Janet Cardiff Gets Medieval at the Cloisters


New York’s Metropolitan Museum, known for its collection of the classics, will soon mingle the old and new, bringing a celebrated sound art installation to its medieval Cloisters branch.

A major audio piece, Janet Cardiff’s Forty-Part Motet (2001), will be exhibited at the Cloisters as part of the institution’s 75th-anniversary celebrations (Sept. 10-Dec. 8). Situated in Fort Tryon Park in Manhattan’s Washington Heights neighborhood, the Cloisters is assembled from architectural elements that largely date from the 12th through the 15th century.

Forty-Part Motet is an 11-minute recording of the 16th-century choral composition Spem in alium numquam habui by the 16th-century English composer Thomas Tallis. The work’s title translates as In No Other Is My Hope. Forty speakers on metal stands each feature a single voice. The work features a technology called binaural sound, such that the visitor senses voices coming from very specific directions, creating a highly physical experience.

Housing the piece will be the Fuentidueña Chapel, which features the apse from a 12th-century church from near Segovia, Spain, which is on permanent loan from the Spanish government and in which the museum often stages concerts.

Cardiff’s most recent exhibition in New York, with her husband George Bures Miller, was “The Murder of Crows,” at the Park Avenue Armory. She spoke with A.i.A. by phone this week from the studio she shares with Miller in British Columbia.

BRIAN BOUCHER Do you have any relationship to the Cloisters? What does it mean to have the piece installed there?

JANET CARDIFF Actually it will be my first visit to the Cloisters. But of course it’s a pretty major venue at a significant time for the Metropolitan Museum. It’s already been set up as we speak, and my Tonmeister says it sounds amazing. That space is designed for reflection and beautiful tones, so the voices will sound great.

BOUCHER Sorry, your Tonmeister?

CARDIFF That’s Titus Maderlechner, from Berlin, who sets up the Forty-Part Motet up at every venue where it’s shown around the world, because basically it has to be tuned to the room’s acoustic properties. He met his wife setting it up in Sweden, where she was an assistant curator at the presenting venue, and now they have three kids!

BOUCHER At how many different venues has it been installed?

CARDIFF I think it’s probably approaching 25 or 30. It’s permanently installed in Brazil, and it’s on view in Tel Aviv right now. And I was just in Japan, where it was at a museum in Nagano, in a show commemorating the anniversary of the tsunami and earthquake. It’s very evocative, of course, and since it’s in Latin, people can enter into it, since they don’t think about the words.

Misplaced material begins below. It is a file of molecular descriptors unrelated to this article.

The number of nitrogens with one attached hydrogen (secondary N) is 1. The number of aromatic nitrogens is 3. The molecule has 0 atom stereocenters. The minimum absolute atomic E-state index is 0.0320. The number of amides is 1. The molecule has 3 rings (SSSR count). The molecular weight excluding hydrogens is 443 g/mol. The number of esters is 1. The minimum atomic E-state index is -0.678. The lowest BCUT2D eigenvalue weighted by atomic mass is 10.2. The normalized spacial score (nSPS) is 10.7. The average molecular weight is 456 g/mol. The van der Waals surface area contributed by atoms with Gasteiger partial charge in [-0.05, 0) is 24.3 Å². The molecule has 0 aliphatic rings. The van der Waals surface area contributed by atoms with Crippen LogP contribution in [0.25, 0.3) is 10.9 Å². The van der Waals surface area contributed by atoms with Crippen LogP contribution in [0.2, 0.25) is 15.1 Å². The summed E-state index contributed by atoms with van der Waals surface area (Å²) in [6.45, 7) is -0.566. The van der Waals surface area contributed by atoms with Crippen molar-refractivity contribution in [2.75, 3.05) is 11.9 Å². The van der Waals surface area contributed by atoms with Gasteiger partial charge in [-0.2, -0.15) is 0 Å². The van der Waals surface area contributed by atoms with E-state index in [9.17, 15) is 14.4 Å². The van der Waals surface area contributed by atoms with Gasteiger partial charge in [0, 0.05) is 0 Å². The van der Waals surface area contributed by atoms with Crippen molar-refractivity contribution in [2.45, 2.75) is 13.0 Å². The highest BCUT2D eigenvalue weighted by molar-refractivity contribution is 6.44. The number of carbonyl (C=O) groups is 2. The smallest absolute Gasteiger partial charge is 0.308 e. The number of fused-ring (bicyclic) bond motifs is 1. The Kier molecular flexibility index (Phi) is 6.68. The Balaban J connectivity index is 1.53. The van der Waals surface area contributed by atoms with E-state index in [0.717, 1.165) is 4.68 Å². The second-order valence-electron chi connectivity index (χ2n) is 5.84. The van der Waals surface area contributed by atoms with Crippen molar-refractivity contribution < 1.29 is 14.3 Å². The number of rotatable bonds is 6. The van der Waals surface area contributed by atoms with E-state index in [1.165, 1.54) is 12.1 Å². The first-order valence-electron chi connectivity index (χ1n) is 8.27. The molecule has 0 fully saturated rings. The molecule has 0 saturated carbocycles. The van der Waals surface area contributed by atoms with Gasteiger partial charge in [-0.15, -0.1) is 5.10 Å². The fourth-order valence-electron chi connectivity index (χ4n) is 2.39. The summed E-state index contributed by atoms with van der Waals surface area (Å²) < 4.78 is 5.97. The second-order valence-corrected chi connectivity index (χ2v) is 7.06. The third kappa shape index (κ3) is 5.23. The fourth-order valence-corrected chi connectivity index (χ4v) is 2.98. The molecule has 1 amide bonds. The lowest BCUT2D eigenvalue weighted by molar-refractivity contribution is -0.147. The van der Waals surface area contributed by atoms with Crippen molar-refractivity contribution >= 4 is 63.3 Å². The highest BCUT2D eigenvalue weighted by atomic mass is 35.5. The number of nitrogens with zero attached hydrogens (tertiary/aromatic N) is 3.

BOUCHER It was on view in New York as part of the 2011 MoMA PS1 exhibition “September 11,” which marked the 10th anniversary of the terrorist attack. Forty-Part Motet was actually included in a survey show of your work at PS1 that opened just after 9/11. I was wondering what new meanings the piece accrues at each showing.

CARDIFF That showing was pretty special because it was right after 9/11. At first we didn’t think the works would get through customs, because they were just on their way when the disaster happened. But they did, and installed in a gallery with windows looking out over the city, Forty-Part Motet had such emotional resonance. That really changed it, but then again every installation changes it.

The piece serves as a record of all the people who are in it. Just the other day George was looking at the list of singers, and he Googled his favorite bass singer, only to find that he died two years ago. The piece also includes many children. Now those children are all grown up.

Some of the singers we recorded weren’t professionals. Some of them go off a bit. It’s a very difficult piece to sing. But it is the piece it is. I’ve heard it so many times and sometimes I hear flaws, and I think maybe we should re-record it. But it’s about those people too. That’s why the first part of the recording includes the singers talking to one another. It’s about the personal, the individual, and how people come together for the singing, and then it becomes ethereal, spiritual.